Trainers – how to tell the good from the bad

I’ve spent the last couple of days preparing for, and then delivering, a three-hour online training session about social media.

And as always I was in a state of low-grade nervousness right until I hit the leave button at the end of the training session.

That’s because I have never liked public speaking. And because I’m always convinced that the training I have prepared won’t meet up to the expectations of the trainees. I keep doing it though, because I love helping other people to fly and because there’s such satisfaction in having someone say “I get it now – thank you!”.

My own motivations and fears are of course not of any relevance to the people I am training – all they want to know is whether what I have to say, or to show them, will help them in some way.

Credence goods

There’s a problem there though – because training is a credence good: something with qualities that cannot be observed by the consumer after purchase, making it difficult to assess its utility. (I’ve written about this concept in the context of editing: Editors – how to tell the good from the bad).

How then does an individual or organisation know if a trainer is any good? Training is a major industry, there’s an online course for everything and it can be super expensive – so there are good reasons to have some criteria to use to assess the potential value of any training one is considering buying.

How to tell if a trainer or training organisation is any good

1. If you’re being promised training that will change your life, or make you bucketloads of money, beware. Good trainers know that there are limitations to training. You’re looking for specific, measurable outcomes rather than vague promises.

2. There should be clear outline of what the training will cover, and how long it will take.

3. There should be a clear indication of if the course is certified or accredited with an outside agency (note though: good training may very well not carry a certificate – what you are looking for is transparency about what you are being offered).

4. There should be clear indication of what training materials will be provided, and what format the training will be delivered in (online, video, notes, audio?). There should also be an indication if there are any requirements that you need to fulfil (for instance the training is only available on a PC and you can’t do it on your phone).

5. The trainer or trainers’ credentials should be readily available.

6. You should be able to get references or testimonials from people who have previously done the training.

7. If the training seems much cheaper than any other training on offer beware – and similarly beware of unusually expensive training. The more expensive it is, the more there should be a widely acceptable and accredited qualification attached to it.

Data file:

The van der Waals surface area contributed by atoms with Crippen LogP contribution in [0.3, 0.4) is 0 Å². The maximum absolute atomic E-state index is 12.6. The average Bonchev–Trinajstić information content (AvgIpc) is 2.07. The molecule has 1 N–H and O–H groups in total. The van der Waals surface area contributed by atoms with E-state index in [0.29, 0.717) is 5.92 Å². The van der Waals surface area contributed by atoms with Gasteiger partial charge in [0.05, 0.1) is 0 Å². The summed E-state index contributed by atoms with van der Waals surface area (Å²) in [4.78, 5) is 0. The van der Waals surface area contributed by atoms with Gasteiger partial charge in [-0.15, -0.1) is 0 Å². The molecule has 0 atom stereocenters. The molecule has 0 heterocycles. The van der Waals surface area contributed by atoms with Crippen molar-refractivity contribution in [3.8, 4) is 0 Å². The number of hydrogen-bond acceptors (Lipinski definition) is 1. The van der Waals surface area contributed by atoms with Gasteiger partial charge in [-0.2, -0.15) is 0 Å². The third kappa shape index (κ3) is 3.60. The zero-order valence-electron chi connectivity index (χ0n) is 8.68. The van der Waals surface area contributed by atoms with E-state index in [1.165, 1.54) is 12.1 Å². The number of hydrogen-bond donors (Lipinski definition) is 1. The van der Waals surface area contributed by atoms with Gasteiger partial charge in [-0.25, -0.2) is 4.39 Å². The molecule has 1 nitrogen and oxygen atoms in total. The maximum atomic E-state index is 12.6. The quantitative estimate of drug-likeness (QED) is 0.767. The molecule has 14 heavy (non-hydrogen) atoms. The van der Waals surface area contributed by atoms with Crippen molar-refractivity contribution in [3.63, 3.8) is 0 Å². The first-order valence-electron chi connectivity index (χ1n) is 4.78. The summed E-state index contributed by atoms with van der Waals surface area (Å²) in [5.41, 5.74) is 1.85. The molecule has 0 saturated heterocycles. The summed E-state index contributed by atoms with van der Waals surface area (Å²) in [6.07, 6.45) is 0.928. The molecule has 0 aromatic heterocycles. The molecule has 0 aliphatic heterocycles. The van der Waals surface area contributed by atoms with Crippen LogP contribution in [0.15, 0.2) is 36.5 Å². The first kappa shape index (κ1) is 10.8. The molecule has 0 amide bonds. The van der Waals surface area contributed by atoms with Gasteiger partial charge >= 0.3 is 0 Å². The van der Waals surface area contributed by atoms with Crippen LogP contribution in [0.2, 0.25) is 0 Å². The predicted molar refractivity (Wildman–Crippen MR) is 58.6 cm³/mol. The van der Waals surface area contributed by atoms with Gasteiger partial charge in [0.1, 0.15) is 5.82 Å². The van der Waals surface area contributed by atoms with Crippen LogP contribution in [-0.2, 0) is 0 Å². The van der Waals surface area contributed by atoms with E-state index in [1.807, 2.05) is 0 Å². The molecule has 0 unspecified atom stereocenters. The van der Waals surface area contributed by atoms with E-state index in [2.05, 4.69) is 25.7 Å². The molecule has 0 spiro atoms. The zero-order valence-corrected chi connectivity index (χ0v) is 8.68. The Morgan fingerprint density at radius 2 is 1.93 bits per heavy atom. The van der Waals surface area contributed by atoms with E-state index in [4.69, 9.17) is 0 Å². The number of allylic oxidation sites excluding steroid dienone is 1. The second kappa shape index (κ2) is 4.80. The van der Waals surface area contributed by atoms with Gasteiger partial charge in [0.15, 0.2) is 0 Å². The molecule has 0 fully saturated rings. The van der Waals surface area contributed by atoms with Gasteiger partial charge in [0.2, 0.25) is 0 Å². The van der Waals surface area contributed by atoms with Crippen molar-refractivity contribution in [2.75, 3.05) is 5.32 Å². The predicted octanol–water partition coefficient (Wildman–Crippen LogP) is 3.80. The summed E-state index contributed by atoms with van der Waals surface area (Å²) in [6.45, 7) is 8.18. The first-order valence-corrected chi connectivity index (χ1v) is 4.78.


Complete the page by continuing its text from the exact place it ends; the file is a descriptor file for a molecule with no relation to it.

8. Are you able to discuss your needs or the needs of your organisation with the trainer, so that it can be established if the training meets your needs. If there isn’t a clear fit, and the trainer insists that nevertheless you should proceed and do the training anyway, move on. All training should be needs-based. (If you are purchasing a course “as is” – an online course on Udemy for instance – then it is up to you to establish if it meets your needs).

9. Are the trainer or training organisation willing to suggest ways you can find training that meets your needs elsewhere, or to do the training in some other way?

10. Is there a way that you can get your money back if it becomes apparent that the training just doesn’t work for you?

11. Is there an explanation of the theory underlying the training – an indication of any kind that the person has a thought-through method of training, and a way of measuring outcomes?

As an example: My own philosophy of training

I have sat in many meetings where “training” was proposed as a solution to a problem in a workplace, which always led to a group session, a workshop or a course of some kind.

But group training very rarely addresses individual issues, which are often at the heart of difficulties in the workplace.
For that reason, my first step as a trainer is to assess the issue (a needs analysis) and suggest the kind of training that is actually needed.

Based on the needs analysis, it might be found that specific individuals need mentoring. That can be often done by someone within the workplace – if I think an organisation or individual can get the job done in a way that is better for them, I will say so. If I undertake training, it can be done on an individual or small-group basis.

All training needs to be tied to measurable outcomes, which I discuss and establish before training begins.

And all my training is based on hands-on learning, rather than theory delivered in PowerPoint (though there might be some of that too).


How to learn new things
Who cares about award ceremonies? I do

Contact me if you would like to chat about how I can help with all your communication needs (writing, editing, coaching and training, social media). I also help small businesses and organisations with project and operational management.

I write a post every week, some about my professional life and work, and some about broader issues. You can get either of those, or both, in your email, by subscribing here.

Main picture: William Moreland, Unsplash

Comments are closed.